According to the National Scoliosis Foundation (NSF), scoliosis affects about 7 million people[3], mostly children, but studies show that only 1 to 4 percent of patients diagnosed with scoliosis experience curve progression severe enough to warrant surgery (curves of 45 degrees or more)[4].  However, most children with mild AIS (curves of 25 degrees or less) are regularly monitored for possible progression until they stop growing. This generally means x-rays and physical examinations every four to six months over a period of several years. In some cases, children wear a brace in an attempt to slow or stop possible curve progression. 

“Scoliosis can be a devastating diagnosis for children and their families.  They all fear the worst.  Now we can reduce that fear for most patients since most patients are at low risk for severe curve progression," said Harry L. Shufflebarger, MD,* director of the Division of Pediatric Spine Surgery at Miami Children’s Hospital, a scoliosis specialist who helped recruit patients for the study, but was not involved in analyzing the study results.   "It's important however to remember, that while the SCOLISCORE Test gives us important information, the results of the test must be interpreted in the context of all other clinical and diagnostic information when developing management plans and setting expectations for patients."

Though suspected for many years, only recently have studies demonstrated that AIS has a strong genetic component.  Building on this knowledge, researchers reviewed the medical and DNA records of more than 9,500 scoliosis patients and their family members.  This led to the development of the SCOLISCORE Test, which is now offered at more than 150 spine centers in the United States. More information about the SCOLISCORE Test can be found by visiting www.scoliscore.com.

“Parents are often frightened, and frustrated, because they don’t know what to do to help their child with scoliosis.  The SCOLISCORE Test provides information that helps reduce the family’s anxiety, and gives orthopedic spine specialists an important and reliable clinical tool that helps them provide more individualized care at the time of initial diagnosis," said Joe O'Brien, President, National Scoliosis Foundation (NSF).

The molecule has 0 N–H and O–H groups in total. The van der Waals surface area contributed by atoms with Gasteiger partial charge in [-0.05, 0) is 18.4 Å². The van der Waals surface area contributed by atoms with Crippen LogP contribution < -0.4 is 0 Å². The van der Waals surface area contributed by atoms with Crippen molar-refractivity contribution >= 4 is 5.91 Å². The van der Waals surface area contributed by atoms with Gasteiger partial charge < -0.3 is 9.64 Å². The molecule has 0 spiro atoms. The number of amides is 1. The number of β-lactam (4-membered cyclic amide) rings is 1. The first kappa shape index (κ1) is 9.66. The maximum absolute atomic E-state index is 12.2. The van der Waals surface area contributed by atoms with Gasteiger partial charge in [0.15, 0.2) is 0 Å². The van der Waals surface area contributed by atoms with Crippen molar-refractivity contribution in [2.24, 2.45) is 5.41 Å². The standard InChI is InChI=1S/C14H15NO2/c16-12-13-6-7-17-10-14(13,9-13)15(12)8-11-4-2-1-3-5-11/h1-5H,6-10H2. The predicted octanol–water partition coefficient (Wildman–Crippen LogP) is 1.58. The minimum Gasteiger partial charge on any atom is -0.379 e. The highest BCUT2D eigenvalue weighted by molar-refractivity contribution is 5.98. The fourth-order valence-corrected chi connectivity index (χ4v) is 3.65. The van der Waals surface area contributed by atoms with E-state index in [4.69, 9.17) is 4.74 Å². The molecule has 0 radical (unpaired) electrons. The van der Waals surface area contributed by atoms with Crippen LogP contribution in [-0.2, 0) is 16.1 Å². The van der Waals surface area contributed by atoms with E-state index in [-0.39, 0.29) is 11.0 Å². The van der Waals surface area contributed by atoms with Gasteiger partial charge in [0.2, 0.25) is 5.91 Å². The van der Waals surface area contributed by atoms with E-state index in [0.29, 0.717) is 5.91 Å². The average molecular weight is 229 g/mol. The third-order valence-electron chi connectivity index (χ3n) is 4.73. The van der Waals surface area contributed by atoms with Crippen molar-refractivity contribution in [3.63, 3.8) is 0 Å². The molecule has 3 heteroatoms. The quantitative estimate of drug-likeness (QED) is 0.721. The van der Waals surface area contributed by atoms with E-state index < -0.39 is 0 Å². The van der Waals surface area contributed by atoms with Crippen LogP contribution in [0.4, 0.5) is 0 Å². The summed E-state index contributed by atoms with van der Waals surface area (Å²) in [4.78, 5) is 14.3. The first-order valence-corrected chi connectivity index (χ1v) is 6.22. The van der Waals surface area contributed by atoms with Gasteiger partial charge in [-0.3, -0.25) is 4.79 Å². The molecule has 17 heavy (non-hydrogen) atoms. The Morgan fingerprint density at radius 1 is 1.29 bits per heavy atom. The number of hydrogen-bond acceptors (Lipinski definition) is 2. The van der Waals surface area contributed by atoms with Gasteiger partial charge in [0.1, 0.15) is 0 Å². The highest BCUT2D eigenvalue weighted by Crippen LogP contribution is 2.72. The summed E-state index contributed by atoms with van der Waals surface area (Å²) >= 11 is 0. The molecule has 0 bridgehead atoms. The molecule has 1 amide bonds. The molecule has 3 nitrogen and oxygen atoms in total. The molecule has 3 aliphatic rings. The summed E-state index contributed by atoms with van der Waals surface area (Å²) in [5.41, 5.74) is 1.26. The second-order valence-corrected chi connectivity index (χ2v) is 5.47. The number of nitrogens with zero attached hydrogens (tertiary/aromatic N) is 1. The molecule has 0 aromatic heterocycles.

The SCOLISCORE Test is the first commercially available genetic test for a spinal deformity and is intended for Caucasian children between age 9 and 13 diagnosed with mild AIS (10°-25° Cobb Angle). Currently, the SCOLISCORE Test is offered only to Caucasian patients because despite aggressive targeted recruitment efforts of patients of all races for inclusion in the study, sufficient sample sizes were only obtained for Caucasian children.   The study authors report that other racial groups will be the subject of future studies. 

Unlike other genetic tests, the SCOLISCORE Test helps predict the risk of progression to a more severe curve once AIS is diagnosed. It does not predict an individual's susceptibility to inherit the condition, or the final outcome of a patient’s progression.  The SCOLISCORE Test is distributed by DePuy Spine.  

The study published in SPINE was led by Dr. Ward, James W. Ogilvie, MD, their colleagues at Axial Biotech and Gordon Engler, MD from the University of Southern California, University Hospital in Los Angeles.  The study was funded by Axial Biotech, Inc.

 
Blue Cross or Blu-ray: Nearly Half of Adults Spend More Time Researching Latest Gadget Than Their Doctor
Newsflash
Written by News Accross the Profession   
Monday, 07 February 2011 15:48

Study Finds Consumers Want More Information on Doctors Online

SAN FRANCISCO, Jan. 13, 2011 /PRNewswire/ -- According to the recent Patient Choice study released by Insider Pages and conducted by Harris Interactive®, U.S. adults with a primary care physician spend more time researching the latest electronic gadget or a gift for a friend than they do selecting their primary care physician. At the same time, the majority of U.S. adults with a primary care physician wish they could find more comprehensive information about their doctors online.

While the online ratings and reviews category has seen explosive growth in recent years across a number of categories such as consumer electronics, healthcare has lagged far behind, and consumers have more or less settled for what they can find out about their doctors from health insurance websites. The end result is that many consumers don't favor one source of information to evaluate potential doctors outside of their insurance companies' websites. Compounding this problem is the belief by many of those with a primary care physician that the recently passed Healthcare reform bill will require them to switch doctors. Between November 10 and November 21, 2010, Insider Pages commissioned Harris Interactive to conduct the telephone study among 2,020 adults aged 18+ of whom 1,490 have a doctor they consider their primary doctor.

The results also suggest that many people base their choice of doctor on the convenience of the doctor's office location, as opposed to other important factors such as patient ratings, the doctor's malpractice records or expertise.